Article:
That baseball game also surfaces as the opening scene in Underworld, which documents the effects of the Cold War on American culture, sweeping from 1951 to the 1990’s. The novel was nominated for the National Book Award and National Book Critics Circle Award in 1997, as well as garnering the Jerusalem Prize in 1999 and the William Dean Howells Medal from the National Academy of Arts and Letters in 2000. In The Body Artist DeLillo forsakes his usual panoramic viewpoint to focus on a single life (and death). The protagonist is Lauren Hartke, whose husband Rey commits suicide in the opening pages of the novel. Lauren soon finds a strange young man living in her house who may, or may not, be Rey’s reincarnation, his ghost, or simply an idiot savant mimic. Cosmopolis focuses on the life of Eric Packer, a twenty-eight-year-old business tycoon whose slow transit across Manhattan in a limousine on a single day in April, 2000, encapsulates the Zeitgeist of the early twenty-first century.
For DeLillo’s protagonists, deconstructing this “deathward logic” of systematic thought typically ends in ambiguous attempts to reconstruct experience through childish modes of action. The Names concludes with the prelogical narrative of a gifted boy; White Noise concludes with the death-defying excursion of a preverbal toddler who rides his tricycle onto the freeway. In fact, children (or childish adults) loom large throughout DeLillo’s work. Oriented to seemingly rational, adult systems by way of games, whether local or global, a simple sport or a complex of international espionage, they discover codifications of rules and possibilities for simulating order and dominance—and language is the primal game. Always in DeLillo, therefore, when language fails, a kind of elemental violence follows. Out of this represented chaos or sacrificial terror, human history emerges.
Recognition of DeLillo’s importance was slow to come. For years his novels were widely praised by reviewers and a small group of academicians, but they were not commercial successes; the plays—The Engineer of Moonlight, The Day Room, and The Rapture of the Athlete Assumed into Heaven—were ignored even by most critics. The turning point in his career came with White Noise, Libra, and Mao II, after which he became widely known as a major novelist in the generation that includes Donald Barthelme, Robert Coover, Joan Didion, Joseph McElroy, and Thomas Pynchon. DeLillo is particularly acclaimed for his inventiveness and his acute renderings of American speech and American consumer society.
Don DeLillo was born November 20, 1936, in the Bronx, a neighborhood in New York City, and is the son of Italian immigrants. While in high school, Delillo’s main interest was sports. DeLillo is not one of those people who were born knowing they would become writers one day. He only became interested in literature after landing a summer job as a parking attendant and had nothing better to do with his time than read. Delillo claims he was a listless student, but he finally graduated in 1958 from Fordham University. Not sure what to do, but with a slight bent toward writing, DeLillo took on a job as an advertising copywriter, though he would have preferred to have found a job in publishing. He wrote a few short stories after college and slowly started thinking of himself as a writer only after he had spent a couple years trying to write a novel. In a 1997 article by Jonathan Bing for Publishers Weekly, DeLillo says that he “became a writer by avoiding serious commitment to anything else.”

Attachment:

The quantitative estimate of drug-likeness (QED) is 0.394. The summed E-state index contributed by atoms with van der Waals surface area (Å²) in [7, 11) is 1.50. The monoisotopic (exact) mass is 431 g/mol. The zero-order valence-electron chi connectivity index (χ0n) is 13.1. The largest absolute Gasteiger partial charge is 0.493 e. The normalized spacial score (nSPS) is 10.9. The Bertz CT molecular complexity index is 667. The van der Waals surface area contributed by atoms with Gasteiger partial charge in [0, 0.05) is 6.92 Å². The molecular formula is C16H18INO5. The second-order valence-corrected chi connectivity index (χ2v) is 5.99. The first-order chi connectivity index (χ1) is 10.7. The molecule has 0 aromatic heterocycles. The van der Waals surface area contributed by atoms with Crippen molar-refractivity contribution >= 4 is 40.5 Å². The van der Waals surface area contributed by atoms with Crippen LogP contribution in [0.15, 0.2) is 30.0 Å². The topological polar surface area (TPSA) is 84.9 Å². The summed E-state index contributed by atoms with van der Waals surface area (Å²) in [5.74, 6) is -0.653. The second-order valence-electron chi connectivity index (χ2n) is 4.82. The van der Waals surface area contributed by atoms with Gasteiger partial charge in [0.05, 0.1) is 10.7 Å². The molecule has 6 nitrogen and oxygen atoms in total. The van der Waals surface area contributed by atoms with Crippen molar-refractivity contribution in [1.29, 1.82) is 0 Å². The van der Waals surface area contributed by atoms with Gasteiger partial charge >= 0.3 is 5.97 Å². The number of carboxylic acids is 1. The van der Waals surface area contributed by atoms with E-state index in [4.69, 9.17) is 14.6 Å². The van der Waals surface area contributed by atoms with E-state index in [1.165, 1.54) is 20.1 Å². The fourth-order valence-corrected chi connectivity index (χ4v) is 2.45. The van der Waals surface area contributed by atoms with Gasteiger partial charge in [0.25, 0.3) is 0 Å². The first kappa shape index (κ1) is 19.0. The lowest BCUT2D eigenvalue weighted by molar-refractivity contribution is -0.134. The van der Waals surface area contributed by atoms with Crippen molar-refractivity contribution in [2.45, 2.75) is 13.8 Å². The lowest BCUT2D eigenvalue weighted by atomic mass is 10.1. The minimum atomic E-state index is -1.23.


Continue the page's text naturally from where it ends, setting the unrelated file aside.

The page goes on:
Despite such lackluster beginnings, DeLillo has become one of the most important and acclaimed of American authors. DeLillo’s first novel, Americana, was published in 1971. As of 2007, he had written thirteen more. He has also written a few plays, a screenplay, and an assortment of short stories and essays.
Delillo's oeuvre has won him a tremendous following. Reviewers and scholars love to dig into DeLillo’s works because there are so many complexities to explore. Additionally, there is a Don DeLillo Society, whose aim is to help Don DeLillo scholars. There is even a discussion on how to pronounce the author’s name.
DeLillo married Barbara Bennet in 1975. Together they have traveled throughout Europe and the Middle East. Besides the personal affect of being a lifelong New Yorker, DeLillo says that the travels with his wife have significantly affected his writing. He also credits the influence of jazz, foreign movies, and abstract expressionism as sources of inspiration. Some of the topics of pop culture that DeLillo has explored include football in his novel End Zone (1972), Lee Harvey Oswald (accused assassin of John F. Kennedy) in Libra (1988), baseball and rampant consumerism in Underworld (1997), and the life of a typically rich American man in Cosmopolis (2003). DeLillo’s White Noise, a story about the numbing affect of watching too much television, won the 1985 National Book Award.